5 Ways To Protect Your Child’s Vision

Whether or not your son or daughter needs (or wears) glasses, here’s what to keep in mind during Child Vision Awareness Month.
4 Protect Childs Vision


If your kid needed glasses, would you know? Your little one may think it’s normal that they can’t see what their teacher writes on the board, or that everyone sees trees as blurry green blobs rather than individual leaves. But they don’t know different. That’s the goal of Child Vision Awareness Month in June, when we make it our mission to make sure no child is suffering from impaired vision. According to the American Optometric Association (AOA), as much as 80 percent of a child’s learning occurs through the eyes, so seeing well is key to development.

Whether you’re an educator, a parent, a grandparent or even an aunt or uncle, there are things you can do to make sure the kiddo in your life is seeing to the best of their ability. Here are a few tips to keep in mind:

Get your child checked out. Your newborn will undergo a standard eye screening at the hospital or at an early ped appointment. According to the American Optometric Association (AOA), your baby should get its second comprehensive eye exam between 6 and 12 months old by either a pediatrician or an ophthalmologist. This exam won’t just test their vision, but can help detect refractive errors such as myopia (nearsightedness), hyperopia (farsightedness) and astigmatism. As with any condition, early detection is key and can help prevent vision issues later in life. From there, experts recommend getting your child’s eyes examined once a year from ages 2-5 (each age will screen for different conditions; ask your doc if you want to know specifics).

If your kid hasn’t yet had yearly eye exams, though, you’ll need to make their first appointment before they start school. In May 2019, New Jersey passed a bill that requires children ages 6 and younger who are entering a public preschool, public school or a Head Start Program for the first time to have a comprehensive eye examination by Jan. 1 of the child’s first year of enrollment in the school or program.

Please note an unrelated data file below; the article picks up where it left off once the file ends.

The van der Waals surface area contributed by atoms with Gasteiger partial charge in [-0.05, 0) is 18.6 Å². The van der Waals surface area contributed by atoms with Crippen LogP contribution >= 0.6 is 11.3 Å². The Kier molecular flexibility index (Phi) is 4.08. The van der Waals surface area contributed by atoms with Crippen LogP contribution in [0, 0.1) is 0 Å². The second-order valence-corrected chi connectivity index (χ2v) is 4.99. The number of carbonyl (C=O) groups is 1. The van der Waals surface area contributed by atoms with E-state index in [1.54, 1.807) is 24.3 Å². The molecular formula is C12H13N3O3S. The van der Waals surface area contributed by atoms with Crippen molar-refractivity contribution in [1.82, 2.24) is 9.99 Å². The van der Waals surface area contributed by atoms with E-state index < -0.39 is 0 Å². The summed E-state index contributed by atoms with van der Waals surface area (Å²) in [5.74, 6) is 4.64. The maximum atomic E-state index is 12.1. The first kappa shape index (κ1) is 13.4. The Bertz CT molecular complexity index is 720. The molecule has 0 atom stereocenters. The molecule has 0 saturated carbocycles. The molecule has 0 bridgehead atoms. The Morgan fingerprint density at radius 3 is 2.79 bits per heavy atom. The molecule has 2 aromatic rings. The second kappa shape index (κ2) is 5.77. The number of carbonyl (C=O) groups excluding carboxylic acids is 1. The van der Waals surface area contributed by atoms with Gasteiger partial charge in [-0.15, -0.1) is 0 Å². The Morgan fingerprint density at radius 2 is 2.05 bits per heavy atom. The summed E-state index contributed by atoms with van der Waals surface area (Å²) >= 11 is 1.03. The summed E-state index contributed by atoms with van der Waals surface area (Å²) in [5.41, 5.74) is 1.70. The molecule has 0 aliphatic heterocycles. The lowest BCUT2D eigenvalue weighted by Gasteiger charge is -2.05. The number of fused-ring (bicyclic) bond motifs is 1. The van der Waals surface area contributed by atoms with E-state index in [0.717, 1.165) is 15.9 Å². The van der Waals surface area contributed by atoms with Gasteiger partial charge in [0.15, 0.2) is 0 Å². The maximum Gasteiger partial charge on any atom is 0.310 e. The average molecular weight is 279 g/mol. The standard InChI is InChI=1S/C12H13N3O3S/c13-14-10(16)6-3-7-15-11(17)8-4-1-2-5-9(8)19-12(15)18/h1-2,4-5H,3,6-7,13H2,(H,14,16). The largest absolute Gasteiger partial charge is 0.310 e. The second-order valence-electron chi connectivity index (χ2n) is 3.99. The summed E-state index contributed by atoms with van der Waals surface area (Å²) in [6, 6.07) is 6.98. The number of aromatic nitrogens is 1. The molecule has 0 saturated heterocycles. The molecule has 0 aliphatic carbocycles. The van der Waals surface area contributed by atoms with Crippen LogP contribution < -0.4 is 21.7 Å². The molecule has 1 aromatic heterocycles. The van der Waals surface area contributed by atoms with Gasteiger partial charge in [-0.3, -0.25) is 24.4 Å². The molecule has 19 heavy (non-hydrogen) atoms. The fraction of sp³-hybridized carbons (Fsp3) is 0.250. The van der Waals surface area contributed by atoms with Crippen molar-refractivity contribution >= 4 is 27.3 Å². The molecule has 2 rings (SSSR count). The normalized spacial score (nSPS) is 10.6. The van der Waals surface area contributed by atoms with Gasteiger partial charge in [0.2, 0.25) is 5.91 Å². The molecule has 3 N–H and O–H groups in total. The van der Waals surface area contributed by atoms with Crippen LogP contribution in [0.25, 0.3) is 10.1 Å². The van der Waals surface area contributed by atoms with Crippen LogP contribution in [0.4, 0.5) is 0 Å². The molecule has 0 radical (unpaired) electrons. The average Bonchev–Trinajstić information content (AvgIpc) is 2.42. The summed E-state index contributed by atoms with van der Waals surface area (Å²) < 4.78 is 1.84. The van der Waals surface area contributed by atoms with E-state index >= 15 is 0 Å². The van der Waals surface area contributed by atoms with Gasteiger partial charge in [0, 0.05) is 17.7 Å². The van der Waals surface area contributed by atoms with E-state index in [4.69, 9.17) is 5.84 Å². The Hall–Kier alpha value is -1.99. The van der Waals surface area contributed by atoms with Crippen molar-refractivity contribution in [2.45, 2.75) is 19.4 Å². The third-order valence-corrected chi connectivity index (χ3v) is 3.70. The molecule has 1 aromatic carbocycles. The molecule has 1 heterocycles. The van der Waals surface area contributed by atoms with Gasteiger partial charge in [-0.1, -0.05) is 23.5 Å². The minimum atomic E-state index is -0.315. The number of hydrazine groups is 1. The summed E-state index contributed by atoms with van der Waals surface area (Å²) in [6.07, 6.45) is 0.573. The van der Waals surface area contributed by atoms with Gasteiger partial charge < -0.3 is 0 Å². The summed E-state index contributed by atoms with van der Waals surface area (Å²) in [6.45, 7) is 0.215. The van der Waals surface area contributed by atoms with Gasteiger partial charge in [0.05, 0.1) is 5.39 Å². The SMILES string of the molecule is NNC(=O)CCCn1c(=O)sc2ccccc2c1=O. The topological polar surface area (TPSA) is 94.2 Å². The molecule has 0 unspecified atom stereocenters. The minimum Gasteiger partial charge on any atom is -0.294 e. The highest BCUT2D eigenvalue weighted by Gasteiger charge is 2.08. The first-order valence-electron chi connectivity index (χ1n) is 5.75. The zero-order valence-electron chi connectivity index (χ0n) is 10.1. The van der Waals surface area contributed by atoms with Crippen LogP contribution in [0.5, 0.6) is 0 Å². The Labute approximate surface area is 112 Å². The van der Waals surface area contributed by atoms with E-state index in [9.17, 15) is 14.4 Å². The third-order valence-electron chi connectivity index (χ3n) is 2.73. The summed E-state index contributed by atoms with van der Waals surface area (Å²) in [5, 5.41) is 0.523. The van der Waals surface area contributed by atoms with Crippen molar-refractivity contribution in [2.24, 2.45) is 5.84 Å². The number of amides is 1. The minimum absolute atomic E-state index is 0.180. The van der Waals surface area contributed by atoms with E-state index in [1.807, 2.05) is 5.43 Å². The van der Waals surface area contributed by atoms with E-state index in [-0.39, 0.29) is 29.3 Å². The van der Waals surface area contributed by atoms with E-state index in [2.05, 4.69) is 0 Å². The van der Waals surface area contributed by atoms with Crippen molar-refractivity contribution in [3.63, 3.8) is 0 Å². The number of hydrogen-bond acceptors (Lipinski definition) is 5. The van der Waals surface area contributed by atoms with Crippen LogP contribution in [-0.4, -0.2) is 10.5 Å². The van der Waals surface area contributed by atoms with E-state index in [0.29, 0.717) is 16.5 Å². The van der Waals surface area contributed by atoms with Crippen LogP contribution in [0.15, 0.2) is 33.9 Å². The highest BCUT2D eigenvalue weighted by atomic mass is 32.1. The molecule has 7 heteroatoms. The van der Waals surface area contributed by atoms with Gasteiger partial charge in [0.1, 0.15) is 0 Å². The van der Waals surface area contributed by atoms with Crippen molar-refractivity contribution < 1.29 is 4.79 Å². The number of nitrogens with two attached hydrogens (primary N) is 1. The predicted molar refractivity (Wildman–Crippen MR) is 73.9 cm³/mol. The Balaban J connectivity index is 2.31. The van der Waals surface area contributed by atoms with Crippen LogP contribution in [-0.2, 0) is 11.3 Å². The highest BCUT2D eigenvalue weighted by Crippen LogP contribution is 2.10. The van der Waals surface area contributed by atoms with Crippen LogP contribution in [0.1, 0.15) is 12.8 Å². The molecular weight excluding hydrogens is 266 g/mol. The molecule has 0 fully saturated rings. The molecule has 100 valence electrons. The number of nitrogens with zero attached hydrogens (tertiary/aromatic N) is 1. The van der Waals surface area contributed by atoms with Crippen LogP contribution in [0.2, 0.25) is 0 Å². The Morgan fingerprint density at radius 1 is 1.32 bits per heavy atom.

Look out for these “symptoms.” It may be hard to know for sure if your child is having vision troubles, especially if they don’t have the words to describe what they can or can’t see. But according to James Tracey Eye Care, with locations in Wyckoff, Woodcliff Lake and Midland Park, get your child checked out if they demonstrate the following: have trouble holding their place while reading, squint a lot, rub their eyes or get teary-eyed often, complain about headaches or fatigue, close one eye while reading or watching TV or sit abnormally close to books and screens to see better. Eye problems may also be to blame if they’re doing poorly in school or in extra-curricular activities such as sports.

Buy glasses if needed. If you suspect your kid may need glasses, book them an exam at an eye center that treats children; these shops will also have a vast selection of children’s eyewear from which your kid can choose. Try a boutique shop such as Linwood Optical in Westwood, The Eyeglass Place in Ramsey or Levato Eyewear in Ridgewood. Prefer a chain store? Your best bet is LensCrafters in Paramus, Pearle Vision in Paramus or Warby Parker at Garden State Plaza.

Protect your child’s eyes. Whether or not your son or daughter ends up needing glasses, you’ll want to keep those peepers in top-top shape. Safeguard their eyes by making sure they wear sports goggles while playing baseball, basketball, football, racquet sports, soccer, hockey and lacrosse; wear sunglasses that block 99 to 100 percent of both UVA and UVB rays; and apply a sunscreen of an SPF of 30+ to eyelids when out in the sun.

Limit screentime. To prevent digital eye strain, AOA suggests the 20-20-20 rule for both kids and adults: Encourage your child to break from the screen to focus every 20 minutes on something at least 20 feet away for 20 seconds and blink 20 times. It also suggests limiting the use of devices an hour before bed, because screentime has been shown to disturb kids’ sleep patterns and cause Asthenopia, eye fatigue that can happen during a period of prolonged focus on a screen.

Do you think your kiddo may need glasses, now or in the future? Tell us your thoughts on Instagram @bergenmagnj.

Categories: Bergen Health & Life, Health & Beauty Features, Homepage Features